British comedy Romantic Getaway recently dropped on streaming service Binge. The show stars Katherine Ryan and Romesh Ranganathan as Alison and Deacon, a couple desperate for a child.
Alison and Deacon have been unable to conceive naturally, and previous in-vitro fertilisation (IVF) attempts funded by the UK National Health Service have also failed. They decide their only hope of having a baby is to go to a private IVF clinic – the “posh clinic”, as they describe it. While no direct references are made to the couple’s age, there are references to time running out, suggesting that perhaps Alison is close to Ryan’s age, 39.
At the private clinic, the doctor advises Alison that her ovarian reserve is low and they would be lucky to get one or two eggs. Further, he notes that the eggs may be of questionable quality. Even in the face of high-cost treatment that has low prospects of success, the couple still undergo the procedure.
To fund their IVF, Alison and Deacon decide to steal £50,000 in bitcoin from their crooked boss Alfie, played by Johnny Vegas. However, unbeknown to Alison, Deacon steals half a million.
What extent will you go to start a family?
Most of the show’s six episodes are devoted to the chaos that ensues as a consequence of this theft, but the show’s premise raises important issues about the lengths to which prospective parents will go to start a family.
Romantic Getaway highlights the struggles that individuals and couples face on their journey to start a family. As well as the difficulties Alison and Deacon face in funding their treatment, we also see the emotional toll the hormone injections take on Alison.
After a negative pregnancy test, Alison tells Deacon she’s had enough of the hormones, the injections and “the crushing, gut-wrenching disappointment that my womb is a deformed fucking failure”.
The show also raises questions such as when faced with very low prospects of assisted reproductive technology being successful, should people be permitted to invest time, money and emotions in the process?
IVF and profit
In Australia, most IVF clinics operate in the private sector and are run as profit-making companies. It has been predicted that by 2026 the assisted reproductive technology industry worldwide will be worth US$41 billion.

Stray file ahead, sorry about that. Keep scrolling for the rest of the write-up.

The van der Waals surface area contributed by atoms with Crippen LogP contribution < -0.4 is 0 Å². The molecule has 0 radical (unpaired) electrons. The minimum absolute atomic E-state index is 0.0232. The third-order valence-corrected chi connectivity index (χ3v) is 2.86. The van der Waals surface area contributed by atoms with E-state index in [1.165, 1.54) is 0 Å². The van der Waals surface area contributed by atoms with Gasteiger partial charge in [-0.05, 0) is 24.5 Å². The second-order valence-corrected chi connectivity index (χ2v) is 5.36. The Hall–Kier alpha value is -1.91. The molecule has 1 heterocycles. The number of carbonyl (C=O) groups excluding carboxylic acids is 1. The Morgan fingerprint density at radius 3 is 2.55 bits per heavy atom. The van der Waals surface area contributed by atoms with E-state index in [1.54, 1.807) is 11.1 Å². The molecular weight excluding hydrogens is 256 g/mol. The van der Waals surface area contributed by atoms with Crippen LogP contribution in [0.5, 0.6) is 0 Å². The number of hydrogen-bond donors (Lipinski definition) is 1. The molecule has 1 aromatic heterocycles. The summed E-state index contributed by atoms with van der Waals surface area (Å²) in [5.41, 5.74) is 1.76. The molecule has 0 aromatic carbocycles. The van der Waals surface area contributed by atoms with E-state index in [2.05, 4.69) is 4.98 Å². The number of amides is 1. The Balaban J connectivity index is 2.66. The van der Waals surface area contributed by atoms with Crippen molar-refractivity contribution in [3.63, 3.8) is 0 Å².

One of the problems with the commercialisation of assisted reproductive technology is that companies are primarily responsible to their investors. The effect on patients is that they may receive higher-cost treatments, even though cheaper ones are available, and may be offered treatment “add-ons” of unproven effectiveness (such as “embryo glue”), which do little more than increase the cost of IVF.
A further problem with the privatisation of this technology is that patients become clients – patients get what they need, clients get what they want. This may lead to a greater emphasis on patient preferences over clinical effectiveness. For example, a clinic may be willing to transfer two embryos to a woman, even though there are significant risks associated with multiple pregnancies.
How do we solve this issue?
What are the possible solutions to the affordability of IVF treatment? In New South Wales, women can access a $2,000 rebate if they underwent an assisted reproductive technology procedure at a registered clinic after October 1 2022.
While this one-off payment will be welcome news for women who become pregnant and have a child following their first IVF cycle, $2,000 is a drop in the ocean for the women who endure multiple treatment cycles.
In Victoria, the state government is rolling out more public services, thereby making IVF affordable for people who do not have the financial means to undergo treatment in the private sector. These services are aimed at a number of groups, including low income earners, the LGBTIQA+ community, single people, and those at risk of passing on a genetic condition who require preimplantation genetic testing.
An alternative solution may be better fertility education, to remind individuals that declining fertility is inevitable and while IVF exists, it comes with costs that extend beyond the financial. Fertility education does not mean “quick, go and freeze your eggs”, but ensuring an informed understanding about what waiting to conceive may entail. This needs to take place before individuals reach a point at which their fertility has already started to decline.
Public education campaigns exist, but websites such as Your Fertility, funded by the federal Department of Health and Aged Care and the Victorian government, require individuals to turn their mind to the issue of their own fertility and then search for information online.
Public education campaigns such as this need to be better funded and more proactive – perhaps visiting university campuses and speaking to students. Students in their late teens or early twenties might not seem that interested at the time, but even if it does nothing more than place the Your Fertility website on their radar, it will be a step in the right direction.
Ultimately, Romantic Getaway is a comic caper that scratches the surface of the trials and tribulations of the IVF journey. In the absence of public education, it may be up to pop culture shows like this to raise awareness of these issues.